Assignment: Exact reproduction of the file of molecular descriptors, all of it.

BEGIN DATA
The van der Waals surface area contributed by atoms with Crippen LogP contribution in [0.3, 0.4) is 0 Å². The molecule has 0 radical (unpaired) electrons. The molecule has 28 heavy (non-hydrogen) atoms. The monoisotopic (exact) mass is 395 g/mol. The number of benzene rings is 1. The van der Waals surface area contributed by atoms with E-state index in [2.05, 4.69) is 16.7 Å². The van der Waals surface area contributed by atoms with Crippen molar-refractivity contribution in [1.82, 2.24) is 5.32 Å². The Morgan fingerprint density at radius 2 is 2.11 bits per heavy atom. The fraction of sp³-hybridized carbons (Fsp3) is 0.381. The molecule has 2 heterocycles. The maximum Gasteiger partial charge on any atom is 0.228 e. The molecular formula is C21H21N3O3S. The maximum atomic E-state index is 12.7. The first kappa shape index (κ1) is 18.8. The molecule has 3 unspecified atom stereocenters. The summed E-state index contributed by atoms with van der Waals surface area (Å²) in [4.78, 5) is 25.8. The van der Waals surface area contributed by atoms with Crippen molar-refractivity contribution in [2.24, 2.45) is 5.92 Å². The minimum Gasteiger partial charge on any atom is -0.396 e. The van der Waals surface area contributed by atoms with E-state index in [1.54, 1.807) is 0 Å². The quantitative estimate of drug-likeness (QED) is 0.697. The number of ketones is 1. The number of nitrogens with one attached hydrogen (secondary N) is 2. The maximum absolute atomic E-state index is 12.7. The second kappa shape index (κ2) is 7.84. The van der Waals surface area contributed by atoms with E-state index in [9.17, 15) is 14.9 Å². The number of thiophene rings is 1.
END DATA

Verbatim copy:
The van der Waals surface area contributed by atoms with Crippen LogP contribution in [0.3, 0.4) is 0 Å². The molecule has 0 radical (unpaired) electrons. The molecule has 28 heavy (non-hydrogen) atoms. The monoisotopic (exact) mass is 395 g/mol. The number of benzene rings is 1. The van der Waals surface area contributed by atoms with E-state index in [2.05, 4.69) is 16.7 Å². The van der Waals surface area contributed by atoms with Crippen molar-refractivity contribution in [1.82, 2.24) is 5.32 Å². The Morgan fingerprint density at radius 2 is 2.11 bits per heavy atom. The fraction of sp³-hybridized carbons (Fsp3) is 0.381. The molecule has 2 heterocycles. The maximum Gasteiger partial charge on any atom is 0.228 e. The molecular formula is C21H21N3O3S. The maximum atomic E-state index is 12.7. The first kappa shape index (κ1) is 18.8. The molecule has 3 unspecified atom stereocenters. The summed E-state index contributed by atoms with van der Waals surface area (Å²) in [4.78, 5) is 25.8. The van der Waals surface area contributed by atoms with Crippen molar-refractivity contribution in [2.24, 2.45) is 5.92 Å². The minimum Gasteiger partial charge on any atom is -0.396 e. The van der Waals surface area contributed by atoms with E-state index in [1.54, 1.807) is 0 Å². The quantitative estimate of drug-likeness (QED) is 0.697. The number of ketones is 1. The number of nitrogens with one attached hydrogen (secondary N) is 2. The maximum absolute atomic E-state index is 12.7. The second kappa shape index (κ2) is 7.84. The van der Waals surface area contributed by atoms with E-state index in [9.17, 15) is 14.9 Å². The number of thiophene rings is 1.